ASK US: What is included when you write a rough draft essay?

My end-of-year final for both my seventh and eighth graders is the same task: write an intelligent-sounding critical analysis essay of the final book(s) we've read together as a class. We prepare to write the essay in the three weeks before the final exam happens--through Socratic discussions or partner-writing tasks like the ridiculous essays, among other tricks I have up my sleeve--but they aren't allowed to even start writing their essays until the day of the final. It's a rough draft essay that I expect them to take great care with when composing it, but they know I'm less interested in their conventions and more interested in their academic voices and their unique ideas that they can back up with text evidence.

-The rough draft guidelines below outline the main ideas to be covered in your rough draft essay.

TCAP Writing Assessment
The Writing Assessments for students in grades 5, 8 and 11 are designed to measure cumulative writing skills. Students must write a rough draft essay to a specific prompt (a narrative in 5th grade, an exposition is 8th grade, and a persuasion in 11th grade). Click for more information.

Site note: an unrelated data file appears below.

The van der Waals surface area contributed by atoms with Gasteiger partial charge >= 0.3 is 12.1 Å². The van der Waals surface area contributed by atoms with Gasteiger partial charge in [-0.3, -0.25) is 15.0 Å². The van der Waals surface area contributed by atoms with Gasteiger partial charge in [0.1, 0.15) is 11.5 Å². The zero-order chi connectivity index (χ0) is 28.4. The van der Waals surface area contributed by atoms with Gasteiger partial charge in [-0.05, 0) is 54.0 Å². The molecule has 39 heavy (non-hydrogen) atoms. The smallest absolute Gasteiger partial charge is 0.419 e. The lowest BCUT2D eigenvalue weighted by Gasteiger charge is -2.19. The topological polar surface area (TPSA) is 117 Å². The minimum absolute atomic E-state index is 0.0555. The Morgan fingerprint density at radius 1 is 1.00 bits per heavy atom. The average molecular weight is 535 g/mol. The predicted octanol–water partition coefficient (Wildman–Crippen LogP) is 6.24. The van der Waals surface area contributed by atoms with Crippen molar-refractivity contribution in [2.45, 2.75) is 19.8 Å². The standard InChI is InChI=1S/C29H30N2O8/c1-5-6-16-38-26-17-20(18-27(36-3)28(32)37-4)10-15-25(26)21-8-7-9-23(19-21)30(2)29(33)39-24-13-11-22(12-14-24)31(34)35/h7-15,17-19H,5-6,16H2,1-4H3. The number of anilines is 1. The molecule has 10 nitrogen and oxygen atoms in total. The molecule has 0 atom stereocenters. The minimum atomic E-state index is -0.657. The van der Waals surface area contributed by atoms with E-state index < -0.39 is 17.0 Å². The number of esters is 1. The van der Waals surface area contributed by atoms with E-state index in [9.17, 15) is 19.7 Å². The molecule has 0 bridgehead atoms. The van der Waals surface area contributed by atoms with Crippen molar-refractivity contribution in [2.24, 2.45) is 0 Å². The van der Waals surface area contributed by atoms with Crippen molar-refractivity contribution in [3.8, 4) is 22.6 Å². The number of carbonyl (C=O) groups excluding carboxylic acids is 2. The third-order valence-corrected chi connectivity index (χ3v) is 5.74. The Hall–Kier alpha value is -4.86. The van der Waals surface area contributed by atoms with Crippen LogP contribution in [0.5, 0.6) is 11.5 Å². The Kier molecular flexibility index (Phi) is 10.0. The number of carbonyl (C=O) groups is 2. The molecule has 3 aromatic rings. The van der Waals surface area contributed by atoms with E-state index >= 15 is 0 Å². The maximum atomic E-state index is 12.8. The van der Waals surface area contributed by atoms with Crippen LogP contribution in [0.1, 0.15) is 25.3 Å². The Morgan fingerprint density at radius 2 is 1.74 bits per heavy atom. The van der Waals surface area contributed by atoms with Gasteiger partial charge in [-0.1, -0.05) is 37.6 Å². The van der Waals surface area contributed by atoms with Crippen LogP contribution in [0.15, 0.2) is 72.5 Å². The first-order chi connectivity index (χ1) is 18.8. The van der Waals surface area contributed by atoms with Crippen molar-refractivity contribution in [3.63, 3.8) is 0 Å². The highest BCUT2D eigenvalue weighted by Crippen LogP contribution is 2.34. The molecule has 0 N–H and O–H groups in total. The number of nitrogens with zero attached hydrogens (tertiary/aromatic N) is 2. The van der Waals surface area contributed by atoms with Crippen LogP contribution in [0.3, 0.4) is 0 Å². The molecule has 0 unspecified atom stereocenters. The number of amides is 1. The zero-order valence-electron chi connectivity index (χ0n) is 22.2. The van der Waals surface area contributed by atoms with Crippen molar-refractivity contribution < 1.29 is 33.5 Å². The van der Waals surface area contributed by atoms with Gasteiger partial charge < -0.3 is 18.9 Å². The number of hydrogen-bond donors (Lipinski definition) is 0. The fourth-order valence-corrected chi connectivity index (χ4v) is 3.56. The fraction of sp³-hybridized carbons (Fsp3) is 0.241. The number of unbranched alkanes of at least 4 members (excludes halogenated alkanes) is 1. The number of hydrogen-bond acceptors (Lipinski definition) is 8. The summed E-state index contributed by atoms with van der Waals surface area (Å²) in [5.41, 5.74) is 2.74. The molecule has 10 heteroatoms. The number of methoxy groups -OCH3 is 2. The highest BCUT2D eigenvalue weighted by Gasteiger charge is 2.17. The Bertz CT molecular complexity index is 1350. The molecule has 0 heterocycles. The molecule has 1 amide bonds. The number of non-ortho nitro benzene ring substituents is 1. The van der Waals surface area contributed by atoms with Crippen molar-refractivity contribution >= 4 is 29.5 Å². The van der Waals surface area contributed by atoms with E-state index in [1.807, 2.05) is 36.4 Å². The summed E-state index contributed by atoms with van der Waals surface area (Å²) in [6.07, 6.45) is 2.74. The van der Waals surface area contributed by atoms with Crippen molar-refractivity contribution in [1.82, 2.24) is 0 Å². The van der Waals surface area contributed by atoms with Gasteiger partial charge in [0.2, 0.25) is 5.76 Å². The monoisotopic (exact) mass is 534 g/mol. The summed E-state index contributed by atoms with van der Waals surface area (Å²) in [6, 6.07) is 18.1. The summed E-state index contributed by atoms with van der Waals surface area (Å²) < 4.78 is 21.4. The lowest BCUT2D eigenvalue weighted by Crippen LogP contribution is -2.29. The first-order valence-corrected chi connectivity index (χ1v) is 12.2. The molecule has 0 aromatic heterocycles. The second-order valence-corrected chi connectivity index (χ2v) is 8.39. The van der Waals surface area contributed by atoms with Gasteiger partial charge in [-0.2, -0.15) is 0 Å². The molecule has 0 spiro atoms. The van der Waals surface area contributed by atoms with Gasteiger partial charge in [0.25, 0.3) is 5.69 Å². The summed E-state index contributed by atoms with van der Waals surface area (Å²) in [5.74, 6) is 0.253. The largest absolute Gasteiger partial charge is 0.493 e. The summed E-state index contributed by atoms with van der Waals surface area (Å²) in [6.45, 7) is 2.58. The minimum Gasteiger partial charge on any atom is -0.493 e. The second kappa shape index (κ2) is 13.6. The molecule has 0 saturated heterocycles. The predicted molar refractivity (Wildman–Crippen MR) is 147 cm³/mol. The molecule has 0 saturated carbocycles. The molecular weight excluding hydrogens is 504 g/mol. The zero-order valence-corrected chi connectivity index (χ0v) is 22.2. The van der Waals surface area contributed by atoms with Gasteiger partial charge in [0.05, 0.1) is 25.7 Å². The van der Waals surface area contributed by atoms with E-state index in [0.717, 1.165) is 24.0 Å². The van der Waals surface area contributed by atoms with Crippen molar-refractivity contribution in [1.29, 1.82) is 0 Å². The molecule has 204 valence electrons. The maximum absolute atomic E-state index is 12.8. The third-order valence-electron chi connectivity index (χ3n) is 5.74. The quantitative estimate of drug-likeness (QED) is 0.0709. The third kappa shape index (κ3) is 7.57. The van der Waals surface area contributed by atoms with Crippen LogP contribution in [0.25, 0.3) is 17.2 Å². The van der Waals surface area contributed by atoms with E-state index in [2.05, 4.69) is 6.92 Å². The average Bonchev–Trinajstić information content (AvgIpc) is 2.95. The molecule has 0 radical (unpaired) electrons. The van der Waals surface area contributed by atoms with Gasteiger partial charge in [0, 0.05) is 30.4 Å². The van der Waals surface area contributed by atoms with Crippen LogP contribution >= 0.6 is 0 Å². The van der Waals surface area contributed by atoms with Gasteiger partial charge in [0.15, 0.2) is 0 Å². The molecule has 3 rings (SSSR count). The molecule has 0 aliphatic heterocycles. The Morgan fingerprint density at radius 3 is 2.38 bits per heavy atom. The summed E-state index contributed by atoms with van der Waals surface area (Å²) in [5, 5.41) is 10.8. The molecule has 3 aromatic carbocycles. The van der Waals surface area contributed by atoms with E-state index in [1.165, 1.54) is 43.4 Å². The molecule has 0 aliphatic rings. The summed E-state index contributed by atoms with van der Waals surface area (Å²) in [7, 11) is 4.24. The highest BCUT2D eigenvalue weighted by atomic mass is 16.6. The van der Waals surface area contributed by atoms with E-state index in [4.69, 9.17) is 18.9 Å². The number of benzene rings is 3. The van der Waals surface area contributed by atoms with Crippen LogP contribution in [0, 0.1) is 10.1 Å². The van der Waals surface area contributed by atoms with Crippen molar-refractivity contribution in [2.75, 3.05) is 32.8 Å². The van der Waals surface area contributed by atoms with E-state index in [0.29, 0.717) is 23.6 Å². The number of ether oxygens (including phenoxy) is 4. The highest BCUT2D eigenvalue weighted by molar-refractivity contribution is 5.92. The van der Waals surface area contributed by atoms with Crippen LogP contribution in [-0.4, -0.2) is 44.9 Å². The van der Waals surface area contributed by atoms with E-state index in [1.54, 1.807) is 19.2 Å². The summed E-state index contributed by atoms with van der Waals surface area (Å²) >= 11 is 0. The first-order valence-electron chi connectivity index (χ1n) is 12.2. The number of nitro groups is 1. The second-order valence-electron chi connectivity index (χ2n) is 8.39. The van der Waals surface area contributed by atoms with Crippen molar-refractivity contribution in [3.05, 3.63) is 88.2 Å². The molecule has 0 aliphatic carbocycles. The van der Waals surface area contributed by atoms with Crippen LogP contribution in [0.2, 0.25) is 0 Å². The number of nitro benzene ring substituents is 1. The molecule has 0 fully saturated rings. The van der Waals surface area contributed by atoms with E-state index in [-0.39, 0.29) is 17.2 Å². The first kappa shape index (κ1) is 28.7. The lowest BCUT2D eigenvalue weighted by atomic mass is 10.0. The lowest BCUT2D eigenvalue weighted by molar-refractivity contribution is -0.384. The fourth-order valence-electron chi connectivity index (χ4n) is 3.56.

SparkCollege: Writing the Rough Draft - SparkNotes

He wrote ALOT of notes on your rough draft essay which would help so much on your final essay Laura Gallop has worked with Paula Friedman at The Academic Match for the past several years as a writing advisor to high school students, assisting them with their college application essays. She enjoys the process of helping students transform a rough draft essay into a final version that showcases the student's unique strengths, passions, qualities, and character. Laura is particularly skilled at making sure the student's personal statement is reflective of his or her experiences, is grammatically correct, and is clearly written with the student's own voice.

Your rough draft doesn’t have to be perfect

But today I am nominating her for the explication "essay" she wrote for Poetry class, whichanalyizes David Citino's poem "Einstein, Placenta, the Caves of Lascaux." What's specialabout Victoria's explication is that it's written in the form of a poem, a roughly 200-line poemcomplete with footnotes. What makes this more impressive is that she wrote the final draft poemversion of her explication after writing a rough draft essay version, a developed and perfectlyserviceable essay. So the poem was perfectly gratuitous. And hence, Wylde-worthy.

It doesn’t even have to be good